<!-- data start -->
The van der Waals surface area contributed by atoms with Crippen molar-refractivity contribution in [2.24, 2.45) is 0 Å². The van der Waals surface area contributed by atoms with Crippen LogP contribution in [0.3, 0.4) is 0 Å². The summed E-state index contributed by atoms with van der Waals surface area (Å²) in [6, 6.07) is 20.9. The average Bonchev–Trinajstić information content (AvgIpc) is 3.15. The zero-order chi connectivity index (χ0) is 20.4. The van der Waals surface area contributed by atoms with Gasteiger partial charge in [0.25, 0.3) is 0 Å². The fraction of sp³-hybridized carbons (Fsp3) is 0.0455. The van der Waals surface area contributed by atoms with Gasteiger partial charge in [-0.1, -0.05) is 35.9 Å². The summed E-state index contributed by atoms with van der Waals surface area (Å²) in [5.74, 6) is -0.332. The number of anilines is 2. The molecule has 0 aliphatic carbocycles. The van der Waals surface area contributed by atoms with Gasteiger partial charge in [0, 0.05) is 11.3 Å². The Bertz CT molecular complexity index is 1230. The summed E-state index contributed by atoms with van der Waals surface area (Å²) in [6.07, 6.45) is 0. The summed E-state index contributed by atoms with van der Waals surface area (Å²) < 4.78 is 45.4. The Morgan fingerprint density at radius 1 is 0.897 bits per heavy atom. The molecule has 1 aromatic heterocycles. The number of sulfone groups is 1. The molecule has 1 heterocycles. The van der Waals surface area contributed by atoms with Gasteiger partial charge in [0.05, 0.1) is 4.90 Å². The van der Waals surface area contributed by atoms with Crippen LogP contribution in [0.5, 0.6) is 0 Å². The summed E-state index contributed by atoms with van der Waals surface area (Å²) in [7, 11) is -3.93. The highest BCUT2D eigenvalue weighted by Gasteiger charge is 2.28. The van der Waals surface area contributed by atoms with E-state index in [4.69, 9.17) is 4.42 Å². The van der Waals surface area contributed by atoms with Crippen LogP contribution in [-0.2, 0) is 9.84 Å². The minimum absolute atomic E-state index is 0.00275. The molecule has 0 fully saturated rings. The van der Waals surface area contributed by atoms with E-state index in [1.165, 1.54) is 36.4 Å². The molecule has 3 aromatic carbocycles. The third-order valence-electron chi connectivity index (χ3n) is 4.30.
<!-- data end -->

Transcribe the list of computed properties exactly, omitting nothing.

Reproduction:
The van der Waals surface area contributed by atoms with Crippen molar-refractivity contribution in [2.24, 2.45) is 0 Å². The van der Waals surface area contributed by atoms with Crippen LogP contribution in [0.3, 0.4) is 0 Å². The summed E-state index contributed by atoms with van der Waals surface area (Å²) in [6, 6.07) is 20.9. The average Bonchev–Trinajstić information content (AvgIpc) is 3.15. The zero-order chi connectivity index (χ0) is 20.4. The van der Waals surface area contributed by atoms with Gasteiger partial charge in [0.25, 0.3) is 0 Å². The fraction of sp³-hybridized carbons (Fsp3) is 0.0455. The van der Waals surface area contributed by atoms with Gasteiger partial charge in [-0.1, -0.05) is 35.9 Å². The summed E-state index contributed by atoms with van der Waals surface area (Å²) in [5.74, 6) is -0.332. The number of anilines is 2. The molecule has 0 aliphatic carbocycles. The van der Waals surface area contributed by atoms with Gasteiger partial charge in [0, 0.05) is 11.3 Å². The Bertz CT molecular complexity index is 1230. The summed E-state index contributed by atoms with van der Waals surface area (Å²) in [6.07, 6.45) is 0. The summed E-state index contributed by atoms with van der Waals surface area (Å²) < 4.78 is 45.4. The Morgan fingerprint density at radius 1 is 0.897 bits per heavy atom. The molecule has 1 aromatic heterocycles. The number of sulfone groups is 1. The molecule has 1 heterocycles. The van der Waals surface area contributed by atoms with Gasteiger partial charge in [0.05, 0.1) is 4.90 Å². The van der Waals surface area contributed by atoms with Crippen LogP contribution in [0.5, 0.6) is 0 Å². The summed E-state index contributed by atoms with van der Waals surface area (Å²) in [7, 11) is -3.93. The highest BCUT2D eigenvalue weighted by Gasteiger charge is 2.28. The van der Waals surface area contributed by atoms with E-state index in [4.69, 9.17) is 4.42 Å². The van der Waals surface area contributed by atoms with Crippen LogP contribution in [-0.2, 0) is 9.84 Å². The minimum absolute atomic E-state index is 0.00275. The molecule has 0 fully saturated rings. The van der Waals surface area contributed by atoms with E-state index in [1.165, 1.54) is 36.4 Å². The molecule has 3 aromatic carbocycles. The third-order valence-electron chi connectivity index (χ3n) is 4.30.